On Friday I talked about how much marathon training has messed with and created a roller coaster out of my moods. I go from being stoked on life and having a fantastic run to enduring shin pain, stomach cramps, and sore arches the next run. It comes with the sport of running. I am happy to report that I successfully completed my peak week TWENTY MILER on Friday morning!
I did my long run on Friday morning instead of on the weekend for a few reasons:
- I was able to go to school at noon after my run and stay later as I didn’t have class.
- I was giving two nutrition presentations to a weight loss clinic on Saturday morning.
- I was registered to run the Edmonton Night Race 5K Saturday night.
- I wanted to be done it before Sunday so I had that day to go to barre class and recover.
YAY FOR TWENTY MILES.
I have grown to love the long run. When I first started running long distances the long run days would STRESS ME OUT. It felt like a nerve-wracking race day every single Sunday morning and it was really hard on me mentally to get out the door and know I was going to be running for HOURS. I was stressed about pace and timing and making sure I knew my route perfectly and making sure was exactly 60 seconds slower than race pace, blah blah blah. Now long runs are my favourite days.
I run whatever pace feels comfortable. Some days it’s 8:30min/mile and other days it’s 9:30 min/mile. There are runs that are meant to push your boundaries and increase your speed and feel uncomfortable but for me, that’s not the goal of my long run. I’m not saying long runs are easy, but when I took stress out of the long run, I found it quite enjoyable. It was a few hours to myself to listen to music and podcasts and get some fresh air and take the scenic route around my city.
One thing that I do for a long run is make sure I have enough time to get it done, enough time to properly prepare, eat, and warm up, and enough time to walk a bit after my goal distance, stretch, and lie on the ground for a few minutes if that’s what I need. I had A LOT of time to think on my long run on Friday (3+ hours of it!!) so I came up with a few mental tricks that I just habitually started doing during my long run.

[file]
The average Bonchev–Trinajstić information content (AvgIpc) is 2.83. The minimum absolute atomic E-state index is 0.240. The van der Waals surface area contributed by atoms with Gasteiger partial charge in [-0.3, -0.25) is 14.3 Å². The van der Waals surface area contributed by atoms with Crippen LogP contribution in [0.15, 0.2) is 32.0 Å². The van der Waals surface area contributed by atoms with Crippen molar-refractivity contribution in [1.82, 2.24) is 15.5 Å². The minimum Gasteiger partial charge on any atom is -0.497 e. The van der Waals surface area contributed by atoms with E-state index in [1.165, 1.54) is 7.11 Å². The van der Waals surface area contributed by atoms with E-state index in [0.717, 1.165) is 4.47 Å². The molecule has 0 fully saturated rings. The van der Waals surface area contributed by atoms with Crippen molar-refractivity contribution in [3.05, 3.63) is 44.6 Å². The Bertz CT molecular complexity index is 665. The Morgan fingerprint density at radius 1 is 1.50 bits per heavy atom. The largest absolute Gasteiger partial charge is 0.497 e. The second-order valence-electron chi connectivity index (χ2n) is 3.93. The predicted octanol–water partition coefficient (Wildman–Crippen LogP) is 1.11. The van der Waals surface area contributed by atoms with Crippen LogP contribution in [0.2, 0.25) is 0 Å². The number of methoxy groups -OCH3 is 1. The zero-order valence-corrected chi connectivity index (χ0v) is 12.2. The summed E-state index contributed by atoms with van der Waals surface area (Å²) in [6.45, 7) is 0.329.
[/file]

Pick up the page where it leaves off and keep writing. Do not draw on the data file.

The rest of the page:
Mental tricks for your long run:
1. Take your mind away from the run. Listen to podcasts.
A few of my favourites are: (1) The Jay & Dan Podcast, which comes out on Thursdays but I save for the weekend long run, (2) TSN 1050 Leafs Lunch, which is the audio from the TSN Toronto-based hockey radio show with Bryan Hayes, Jamie Mclennan, and Jeff O’Neill, all hockey and sports talk with hilarious hosts, (3) Serial, a popular series about a criminal investigation of murder case, and I flew through that series, and (4) Science Vs, which is a fact-based myth-busting nerdy podcast that pits science against popular trends like the Paleo diet or E Cigarettes.
2. Save your music for the last few miles or the last hour.
Yesterday I listened to TSN 1050 Leafs Lunch and Jay & Dan for the first 2.5 hours and then listened to music for the last 40 minutes. I picked my favourite songs that would give me a burst of energy for the final few miles and it was great!
3. Time your fuelling and breaks.
I am a steady-state runner and have never been a fan of the 10:1 method but this is a great way to focus simply on one interval at a time and not get intimidated or stressed out by the large number of miles you have left. One thing I MUST do is time my fuelling and water intake. I don’t get hungry or thirsty until it’s too late and I’m already dehydrated and out of glycogen so I have to time my fuelling very carefully. Everyone is different when it comes to during-run fuelling but here’s a look at how I broke down my fuel intake on my 20-miler.
Miles 2, 4, 6, 8, 10, 12, 14, 15, 16, 17, 18, 19, 20 = WATER.
Miles 6, 8, 10, 12, 14, 16, 18 = 2 Honey Stinger energy chews.
Essentially every 2 miles I take in either just water or water and chews. I tried gels once and did not like them at all so I have stuck with energy chews since then. I eat two at a time, take a sip of water, and then repeat that every two miles starting at mile 6. As I get closer to the end of my run I drink water every mile. It lets me focus on the mile or two miles I’m in and not the full 20 miles.
4. Plan a big, scenic loop for your run.
On Friday I did a big loop of the city I live in, including some dirt roads, some river-side trail, and some residential streets. I kept the turn-by-turn directions simple so I wouldn’t forget where I had planned my route but it was so awesome to explore my city on foot and enjoy the fall weather. The leaves are already changing and falling and it was the perfect temperature for a long run!
5. Throw in some mind games or body checks.
Every second mile count your cadence or every mile do a form check and make sure you aren’t slouching or leaning forward. I do a “shoulder check” every few miles to make sure I’m not leaning forward too much. One thing that passes the time a little more is doing a full body check, starting with your feet and assessing how they feel. Any pain? Any stiffness? Blisters? Then move up to your calves and your hamstrings, and finally all the way to your neck and head. It really gives you a chance to assess where you’re feeling tired and where you might need to stretch.
It might be very obvious but I am a total numbers girl so by breaking up my long run into smaller parts and taking it one part at a time it seems to fly by! I really enjoyed my Friday long run even though I ran out of water at mile 17 and didn’t quite feel my shins warm up until mile 6. It was a great day for a run and I even ran into a fellow marathon-runner who was training for Kelowna the same weekend I’m doing Chicago! #creepershot
How was YOUR running this weekend?
What are some tricks you do on your long run to make it go by faster/smoother?